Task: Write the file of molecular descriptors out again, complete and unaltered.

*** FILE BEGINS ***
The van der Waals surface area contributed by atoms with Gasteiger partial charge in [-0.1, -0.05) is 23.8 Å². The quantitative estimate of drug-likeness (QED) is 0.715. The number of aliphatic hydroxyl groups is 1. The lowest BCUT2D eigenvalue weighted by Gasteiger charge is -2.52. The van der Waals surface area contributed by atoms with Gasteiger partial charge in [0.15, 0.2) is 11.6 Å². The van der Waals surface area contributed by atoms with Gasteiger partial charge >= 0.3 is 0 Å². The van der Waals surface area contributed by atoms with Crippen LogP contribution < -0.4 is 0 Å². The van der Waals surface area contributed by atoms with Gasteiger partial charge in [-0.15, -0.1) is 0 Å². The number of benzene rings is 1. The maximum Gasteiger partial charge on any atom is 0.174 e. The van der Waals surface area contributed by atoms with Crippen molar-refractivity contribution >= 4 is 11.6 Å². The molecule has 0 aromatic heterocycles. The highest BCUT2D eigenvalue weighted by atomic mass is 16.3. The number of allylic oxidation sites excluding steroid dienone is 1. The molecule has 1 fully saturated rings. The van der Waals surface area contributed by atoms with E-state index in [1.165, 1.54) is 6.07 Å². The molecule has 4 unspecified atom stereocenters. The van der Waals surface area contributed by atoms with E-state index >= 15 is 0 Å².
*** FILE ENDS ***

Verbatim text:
The van der Waals surface area contributed by atoms with Gasteiger partial charge in [-0.1, -0.05) is 23.8 Å². The quantitative estimate of drug-likeness (QED) is 0.715. The number of aliphatic hydroxyl groups is 1. The lowest BCUT2D eigenvalue weighted by Gasteiger charge is -2.52. The van der Waals surface area contributed by atoms with Gasteiger partial charge in [0.15, 0.2) is 11.6 Å². The van der Waals surface area contributed by atoms with Gasteiger partial charge >= 0.3 is 0 Å². The van der Waals surface area contributed by atoms with Crippen LogP contribution < -0.4 is 0 Å². The van der Waals surface area contributed by atoms with Gasteiger partial charge in [-0.15, -0.1) is 0 Å². The number of benzene rings is 1. The maximum Gasteiger partial charge on any atom is 0.174 e. The van der Waals surface area contributed by atoms with Crippen molar-refractivity contribution >= 4 is 11.6 Å². The molecule has 0 aromatic heterocycles. The highest BCUT2D eigenvalue weighted by atomic mass is 16.3. The number of allylic oxidation sites excluding steroid dienone is 1. The molecule has 1 fully saturated rings. The van der Waals surface area contributed by atoms with E-state index in [1.165, 1.54) is 6.07 Å². The molecule has 4 unspecified atom stereocenters. The van der Waals surface area contributed by atoms with E-state index >= 15 is 0 Å².